The battle over retransmission consent in the US is resident at the FCC, which believes it has very little jurisdiction over what is essentially a free-market negotiation. But in Canada, the dispute has moved beyond the CRTC (its version of the FCC) and is headed for the nation’s highest court.
Canadian cable company Cogeco applauded the decision of the Supreme Court of Canada. It is in response to Cogeco’s appeal of a 2/28/11 2-1 split decision from the Federal Court of Appeal that affirmed CRTC’s right to impose a broadcast retransmission compensation regime.
According to Cogeco, CRTC issued its order in March of 2010 and actually asked the Court of Appeal for a ruling on its ability to do so.
According to a CBC report, Cogeco will have plenty of support, from the likes of Rogers Communications, Telus and Shaw. Bell Canada, Canwest Television and Canada’s Attorney General are supporting CRTC.
Kevin Crull of Bell Media said that the Federal Court finding was correct and was confident its opinion would be upheld on rehearing. “As with most other channels on the dial, local television stations should receive compensation for their signal. Otherwise they are left to rely solely on advertising revenue, which continues to prove to be unsustainable. This antiquated compensation model is not viable in today’s media landscape,” Crull said.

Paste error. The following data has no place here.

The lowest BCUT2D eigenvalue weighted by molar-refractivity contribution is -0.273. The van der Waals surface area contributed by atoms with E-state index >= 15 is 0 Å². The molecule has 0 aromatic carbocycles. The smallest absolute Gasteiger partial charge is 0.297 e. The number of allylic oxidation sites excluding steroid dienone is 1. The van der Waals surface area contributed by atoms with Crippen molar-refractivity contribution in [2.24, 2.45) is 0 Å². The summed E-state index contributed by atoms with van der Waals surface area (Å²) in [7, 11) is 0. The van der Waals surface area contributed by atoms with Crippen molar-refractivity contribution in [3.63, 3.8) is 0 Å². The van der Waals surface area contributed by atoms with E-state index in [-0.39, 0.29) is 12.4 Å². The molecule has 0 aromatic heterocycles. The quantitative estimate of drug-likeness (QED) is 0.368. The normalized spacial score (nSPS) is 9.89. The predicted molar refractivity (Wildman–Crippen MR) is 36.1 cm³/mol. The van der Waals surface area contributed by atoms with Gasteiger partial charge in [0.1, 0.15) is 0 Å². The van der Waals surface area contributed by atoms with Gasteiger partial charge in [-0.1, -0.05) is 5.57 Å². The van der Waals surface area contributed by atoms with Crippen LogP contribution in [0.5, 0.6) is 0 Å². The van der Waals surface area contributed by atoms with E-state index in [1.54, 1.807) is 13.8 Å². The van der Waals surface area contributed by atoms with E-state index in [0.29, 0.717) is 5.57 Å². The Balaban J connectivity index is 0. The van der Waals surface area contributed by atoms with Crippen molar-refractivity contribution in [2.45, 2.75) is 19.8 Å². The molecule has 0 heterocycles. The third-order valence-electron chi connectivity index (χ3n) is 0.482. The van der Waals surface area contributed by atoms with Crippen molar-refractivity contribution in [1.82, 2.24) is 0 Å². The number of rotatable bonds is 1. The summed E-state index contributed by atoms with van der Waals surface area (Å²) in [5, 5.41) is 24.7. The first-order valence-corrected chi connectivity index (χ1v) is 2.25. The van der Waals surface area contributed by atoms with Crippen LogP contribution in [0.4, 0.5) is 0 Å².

RBR-TVBR observation: MVPDs like to point out that broadcast television is available free off-air, so why should it cost to be resident on their system? We would counter with this: Broadcasters might be very happy with a system in which basic cable systems that charge for carriage can do so only as long as they refrain from accepting and competing with broadcasters for advertising dollars.
Income is a key component of producing news and entertainment programming – if cable channels are allowed a dual income source, the same is necessary for broadcasters if they hope to remain competitive.
It is important to remember that the regulatory priority of encouraging localism favors broadcast programming over the national fare produced by virtually all MVPD-oriented programming services.
Finally, it must be noted that MVPDs hate it when broadcasters pull their service during a stalemated negotiation because the broadcast programming is of very high value. It brings in subscriptions. Its loss costs subscriptions.
Why MVPDs believe they have a right to this high value programming for free – a right which if won would ultimately cost the MVPDs the very same programming because broadcasters would eventually no longer have the financial resources to produce it – is beyond us.
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